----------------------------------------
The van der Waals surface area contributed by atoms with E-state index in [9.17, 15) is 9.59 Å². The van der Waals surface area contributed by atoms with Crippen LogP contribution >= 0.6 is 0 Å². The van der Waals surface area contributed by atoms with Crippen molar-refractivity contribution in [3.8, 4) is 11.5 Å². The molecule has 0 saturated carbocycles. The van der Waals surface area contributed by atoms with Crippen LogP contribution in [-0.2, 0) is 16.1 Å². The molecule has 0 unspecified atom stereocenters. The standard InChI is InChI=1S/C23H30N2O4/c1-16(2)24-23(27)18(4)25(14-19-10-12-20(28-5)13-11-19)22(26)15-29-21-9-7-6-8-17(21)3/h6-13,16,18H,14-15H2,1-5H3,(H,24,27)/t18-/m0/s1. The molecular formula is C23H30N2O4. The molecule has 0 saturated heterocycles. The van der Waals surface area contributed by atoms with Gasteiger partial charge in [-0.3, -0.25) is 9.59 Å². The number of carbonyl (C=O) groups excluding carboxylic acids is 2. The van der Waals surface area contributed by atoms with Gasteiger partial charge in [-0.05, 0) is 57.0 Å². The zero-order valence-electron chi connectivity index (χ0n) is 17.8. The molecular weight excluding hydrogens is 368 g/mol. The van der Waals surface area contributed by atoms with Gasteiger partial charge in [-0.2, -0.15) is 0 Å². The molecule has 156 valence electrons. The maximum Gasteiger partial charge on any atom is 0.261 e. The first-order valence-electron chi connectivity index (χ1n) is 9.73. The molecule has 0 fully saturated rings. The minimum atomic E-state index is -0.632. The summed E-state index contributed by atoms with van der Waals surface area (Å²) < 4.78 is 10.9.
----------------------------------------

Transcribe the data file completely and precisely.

The van der Waals surface area contributed by atoms with E-state index in [9.17, 15) is 9.59 Å². The van der Waals surface area contributed by atoms with Crippen LogP contribution >= 0.6 is 0 Å². The van der Waals surface area contributed by atoms with Crippen molar-refractivity contribution in [3.8, 4) is 11.5 Å². The molecule has 0 saturated carbocycles. The van der Waals surface area contributed by atoms with Crippen LogP contribution in [-0.2, 0) is 16.1 Å². The molecule has 0 unspecified atom stereocenters. The standard InChI is InChI=1S/C23H30N2O4/c1-16(2)24-23(27)18(4)25(14-19-10-12-20(28-5)13-11-19)22(26)15-29-21-9-7-6-8-17(21)3/h6-13,16,18H,14-15H2,1-5H3,(H,24,27)/t18-/m0/s1. The molecular formula is C23H30N2O4. The molecule has 0 saturated heterocycles. The van der Waals surface area contributed by atoms with Gasteiger partial charge in [-0.3, -0.25) is 9.59 Å². The number of carbonyl (C=O) groups excluding carboxylic acids is 2. The van der Waals surface area contributed by atoms with Gasteiger partial charge in [-0.05, 0) is 57.0 Å². The zero-order valence-electron chi connectivity index (χ0n) is 17.8. The molecular weight excluding hydrogens is 368 g/mol. The van der Waals surface area contributed by atoms with Gasteiger partial charge in [-0.2, -0.15) is 0 Å². The molecule has 156 valence electrons. The maximum Gasteiger partial charge on any atom is 0.261 e. The first-order valence-electron chi connectivity index (χ1n) is 9.73. The molecule has 0 fully saturated rings. The minimum atomic E-state index is -0.632. The summed E-state index contributed by atoms with van der Waals surface area (Å²) < 4.78 is 10.9.